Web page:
Environmental grants for farmers, Landcare in Tweed

The NSW Environmental Trust has announced grants totalling almost $100,000 to educate farmers about sustainable practices and improve land management in the Tweed.

A two-year, $59,000 environmental education grant will see Professor Caroline Sullivan of Southern Cross University and other industry experts, working directly with Tweed farmers to help them identify and overcome some of the barriers to adopting better management practices.

According to Tweed Shire Council, the recipients of the grant, many farmers find changing their practices difficult due to social, cultural and economic barriers.

Eli Szandala, the council’s sustainable agriculture program leader said, ‘Improvements in soil health, water quality and biodiversity can be achieved on-farm through improved land management practices, which in turn will provide significant productivity improvements and reduced costs of production over time.

‘By giving our farmers the latest and best available knowledge about soils, waterway health, the benefits of local flora and fauna and pest and disease management they will be well placed to develop sustainable farming systems into the future,’ she said.

‘The health of the environment is critical to the long-term viability of our farms.’

Landcare education

Meanwhile, Tweed Landcare Inc has been awarded a NSW Environmental Trust grant of $44,400 under for their Bush Skills program, aimed at improving and protecting some of the Tweeds most ecologically important bushland.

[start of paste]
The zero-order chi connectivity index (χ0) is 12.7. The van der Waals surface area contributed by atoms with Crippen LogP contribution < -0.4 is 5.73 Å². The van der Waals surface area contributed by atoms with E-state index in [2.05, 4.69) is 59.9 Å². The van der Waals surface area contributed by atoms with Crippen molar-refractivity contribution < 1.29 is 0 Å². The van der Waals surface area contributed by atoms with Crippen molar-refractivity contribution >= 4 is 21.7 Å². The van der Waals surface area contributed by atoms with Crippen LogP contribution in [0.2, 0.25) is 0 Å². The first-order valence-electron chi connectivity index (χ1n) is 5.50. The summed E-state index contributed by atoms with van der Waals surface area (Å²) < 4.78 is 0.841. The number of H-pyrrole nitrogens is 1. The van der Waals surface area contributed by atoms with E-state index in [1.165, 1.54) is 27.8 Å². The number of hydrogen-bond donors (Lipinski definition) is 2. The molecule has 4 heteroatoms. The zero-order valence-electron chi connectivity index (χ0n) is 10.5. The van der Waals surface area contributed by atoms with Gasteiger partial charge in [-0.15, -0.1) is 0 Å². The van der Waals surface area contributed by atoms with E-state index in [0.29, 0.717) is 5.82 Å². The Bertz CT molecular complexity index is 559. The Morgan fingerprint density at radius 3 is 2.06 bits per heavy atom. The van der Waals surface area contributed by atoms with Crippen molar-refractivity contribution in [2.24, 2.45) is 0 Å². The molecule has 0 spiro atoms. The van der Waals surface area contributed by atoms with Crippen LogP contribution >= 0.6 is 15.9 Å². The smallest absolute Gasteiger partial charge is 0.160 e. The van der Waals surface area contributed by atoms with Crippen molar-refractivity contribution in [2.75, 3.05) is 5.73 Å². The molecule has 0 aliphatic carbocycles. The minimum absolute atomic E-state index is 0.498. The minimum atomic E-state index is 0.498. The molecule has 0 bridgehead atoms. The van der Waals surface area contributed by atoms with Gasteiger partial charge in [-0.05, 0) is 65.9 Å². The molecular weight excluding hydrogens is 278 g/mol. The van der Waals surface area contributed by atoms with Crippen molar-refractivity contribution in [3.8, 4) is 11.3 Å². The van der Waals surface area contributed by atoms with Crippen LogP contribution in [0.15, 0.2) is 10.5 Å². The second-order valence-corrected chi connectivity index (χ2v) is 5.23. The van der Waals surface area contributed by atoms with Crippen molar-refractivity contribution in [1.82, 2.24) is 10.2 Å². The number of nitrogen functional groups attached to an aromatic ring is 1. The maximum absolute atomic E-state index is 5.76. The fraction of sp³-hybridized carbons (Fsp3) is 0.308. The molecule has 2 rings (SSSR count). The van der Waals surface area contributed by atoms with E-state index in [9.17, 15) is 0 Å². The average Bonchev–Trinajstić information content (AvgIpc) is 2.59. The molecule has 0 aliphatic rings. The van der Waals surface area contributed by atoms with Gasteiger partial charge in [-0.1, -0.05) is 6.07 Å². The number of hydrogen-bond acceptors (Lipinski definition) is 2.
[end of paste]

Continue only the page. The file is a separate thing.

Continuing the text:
Announcing the grant, Lismore MP Thomas George said, ‘Tweed Shire is recognised as a biodiversity hotspot and contains a great variety of flora and fauna including rare and threatened species.

‘A training program and resource library will be developed to educate landowners around effective ecosystem management.

‘I hope that this Environmental Trust grant program will go a long way towards establishing greater environmental awareness and better outcomes for the community and environment of NSW,’ Mr George said.


Leave a Reply

Your email address will not be published. Required fields are marked *


Become a supporter of The Echo

A note from the editorial team

Some of The Echo’s editorial team: journalists Paul Bibby and Aslan Shand, editor Hans Lovejoy, photographer Jeff Dawson and Mandy Nolan

The Echo has never underestimated the intelligence and passion of its readers. In a world of corporate banality and predictability, The Echo has worked hard for more than 30 years to help keep Byron and the north coast unique with quality local journalism and creative ideas. We think this area needs more voices, reasoned analysis and ideas than just those provided by News Corp, lifestyle mags, Facebook groups and corporate newsletters.

The Echo is one hundred per cent locally owned and one hundred per cent independent. As you have probably gathered from what is happening in the media industry, it is not cheap to produce a weekly newspaper and a daily online news service of any quality.

We have always relied entirely on advertising to fund our operations, but often loyal readers who value our local, independent journalism have asked how they could help ensure our survival.

Any support you can provide to The Echo will make an enormous difference. You can make a one-off contribution or a monthly one. With your help, we can continue to support a better informed local community and a healthier democracy for another 30 years.”

Echonetdaily is made possible by the support of all of our advertisers.